Do you have a dream or goal that you’ve always wanted to accomplish? Would you like your business to be better or more profitable? Are you unhappy with where you are right now? Is there something you want to change—maybe your weight, your home, your income or your career? I have good news for you: You can change. You always have a choice.

The power of choice is a wonderful gift we have all been blessed with. You can choose to change or not to change. Either way, the choice is yours.

Sometimes people say, “I’ve tried new sales incentive programs and my results didn’t change,” or, “No matter what I do, I can’t get ahead.” They complain that they can’t find good people to hire or don’t have the correct inventory. You feel stuck, but you are not stuck. None of us are. No one else is choosing for you. You create your own life every day with the choices you make.

A lot of people don’t realize it, but with each statement we make about who we are, where we are, and what we want to do, we’re making a choice. Whether it’s about success, wealth, a home or lack thereof, we make statements that reinforce our choices. .

Think of it this way. If every time you try to play golf, you say to yourself, “I can never seem to hit the ball,” then you’re right. You never will be able to play golf the way you may have hoped. But if you say, “One of these days, I’m going to be able to hit that little white ball,” you’ll be right about that too. It’s the same way with the bigger things in your life. There are only two things you can be doing in your life. You are either getting the results you want or you are making excuses for not getting those results.

You see, God has blessed us with a wonderful gift called the power of choice. We have this ability to make choices in our lives. The challenge is how to become accountable and responsible for our choices, instead of finding reasons why we're not achieving them.

Making Action Maps
Each thing we do is just an experience. Going to the dentist is just an experience. Making a sales call is just an experience. Giving a job interview is just an experience. Getting financing is just an experience.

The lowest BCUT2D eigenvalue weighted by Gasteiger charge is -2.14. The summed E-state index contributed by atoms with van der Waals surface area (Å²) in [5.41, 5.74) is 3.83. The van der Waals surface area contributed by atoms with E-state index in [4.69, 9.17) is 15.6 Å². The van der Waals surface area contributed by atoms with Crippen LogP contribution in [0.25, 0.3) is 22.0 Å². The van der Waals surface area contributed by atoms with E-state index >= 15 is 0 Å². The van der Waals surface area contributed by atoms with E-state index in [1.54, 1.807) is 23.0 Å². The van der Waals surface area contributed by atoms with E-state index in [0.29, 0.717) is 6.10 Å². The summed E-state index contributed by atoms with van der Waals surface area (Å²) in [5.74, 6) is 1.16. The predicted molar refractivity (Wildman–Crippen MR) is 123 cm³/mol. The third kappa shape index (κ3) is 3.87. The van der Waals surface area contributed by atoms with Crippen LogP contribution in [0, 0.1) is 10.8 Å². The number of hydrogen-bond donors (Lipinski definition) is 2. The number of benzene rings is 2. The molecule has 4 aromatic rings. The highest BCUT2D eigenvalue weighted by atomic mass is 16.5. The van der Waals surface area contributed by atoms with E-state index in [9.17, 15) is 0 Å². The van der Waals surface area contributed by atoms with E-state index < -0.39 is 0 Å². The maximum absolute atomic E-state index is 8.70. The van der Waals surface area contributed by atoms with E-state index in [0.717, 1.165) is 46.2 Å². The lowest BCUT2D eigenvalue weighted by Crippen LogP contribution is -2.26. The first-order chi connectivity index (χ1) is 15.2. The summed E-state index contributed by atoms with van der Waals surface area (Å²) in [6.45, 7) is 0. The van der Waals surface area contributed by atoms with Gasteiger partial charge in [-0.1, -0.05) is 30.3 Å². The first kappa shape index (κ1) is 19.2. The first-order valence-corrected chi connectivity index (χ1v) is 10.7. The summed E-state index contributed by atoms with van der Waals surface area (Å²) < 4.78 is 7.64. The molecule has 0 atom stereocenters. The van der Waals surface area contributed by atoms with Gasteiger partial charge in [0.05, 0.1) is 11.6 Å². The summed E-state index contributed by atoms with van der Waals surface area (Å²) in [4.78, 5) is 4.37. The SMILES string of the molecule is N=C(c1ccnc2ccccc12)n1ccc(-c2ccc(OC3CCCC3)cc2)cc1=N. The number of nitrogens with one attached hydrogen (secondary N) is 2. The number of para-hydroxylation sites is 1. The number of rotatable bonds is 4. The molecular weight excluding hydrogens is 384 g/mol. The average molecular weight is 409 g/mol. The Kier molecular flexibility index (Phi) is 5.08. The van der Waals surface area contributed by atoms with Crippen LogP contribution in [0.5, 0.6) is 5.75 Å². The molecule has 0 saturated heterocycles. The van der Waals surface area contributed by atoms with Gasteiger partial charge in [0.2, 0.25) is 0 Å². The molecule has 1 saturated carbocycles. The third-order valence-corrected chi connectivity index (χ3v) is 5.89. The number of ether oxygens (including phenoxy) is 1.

But when an experience occurs, we respond to it, and then we respond to that response and follow the whole thing in our heads—keeping track of what happens, how we respond to it, what happens next and so on. We are charting our "Action Map." Then we use that map to navigate our way through life.

The first thing we do when we get thrown into an experience is try to find out where we are on the map. So we start associating. We say something like, "Have I been here before? Do I recognize this scene? Where is this leading me?" Then, based upon our Action Maps, we make our decisions. "I like this and I'm going to keep moving in this direction," or, "I don't like this and it's going to lead me toward something I don't want."

We develop our Action Maps based upon our history and our interpretation of what happens in our lives, so that every time we have an experience, we keep track of the data and use it to chart our Action Maps. It's kind of like the hard drive on your computer. You store the data and it affects the way you respond. If your experience brings you to a place you've been before, based upon that map, you'll respond a certain way.

Following Your Action Map
The trouble is, our Action Maps are based on our assumptions, opinions, reactions, interpretations and, sometimes, misunderstandings about what has happened in the past. So our reasons for doing something or not doing it are not always well-founded.

Our minds are designed to protect us by warding off danger. Something bad happens and we remember it, so we can try to avoid it the next time. If the first dog you ever see tries to bite you, you’ll have a very bad impression of dogs. You might be scared of dogs for years – until you learn to correct your expectations later. Maybe you meet a few nice dogs and adjust your Action Map to include the idea that not all dogs bite. However, for a while, you have a map based on incomplete information and you don’t know it. And, if our map is based on inaccurate data, we will have faulty navigation and head off in the wrong direction.

Getting Results or Making Excuses?
Are you accountable for your choices, or are you making excuses? Are you spending more energy on looking for the reasons you're not accountable than you are on getting things done? It's easy to blame somebody else. But here's what I want you to say to yourself, "I am right where I want to be right now." No matter what the situation is, you can say, "Hey, I choose to be this way. I'm getting exactly the results that match my Action Map.” That’s all well and good, if you’re getting the results you want. But what if you’re not? What if you say, "But this is not what I want"?

You may not like where you are, but you choose to be where you are. That’s the best news yet because if you had the power to get yourself here, you have the power to get yourself out. You can go wherever your Action Map can take you.

You always have a choice. You have the absolute power of choice. Change your Action Map before you change your behavior. If you don’t know how to change your map, then seek a guide. Join a 20 group or get a board of directors who will challenge your map.


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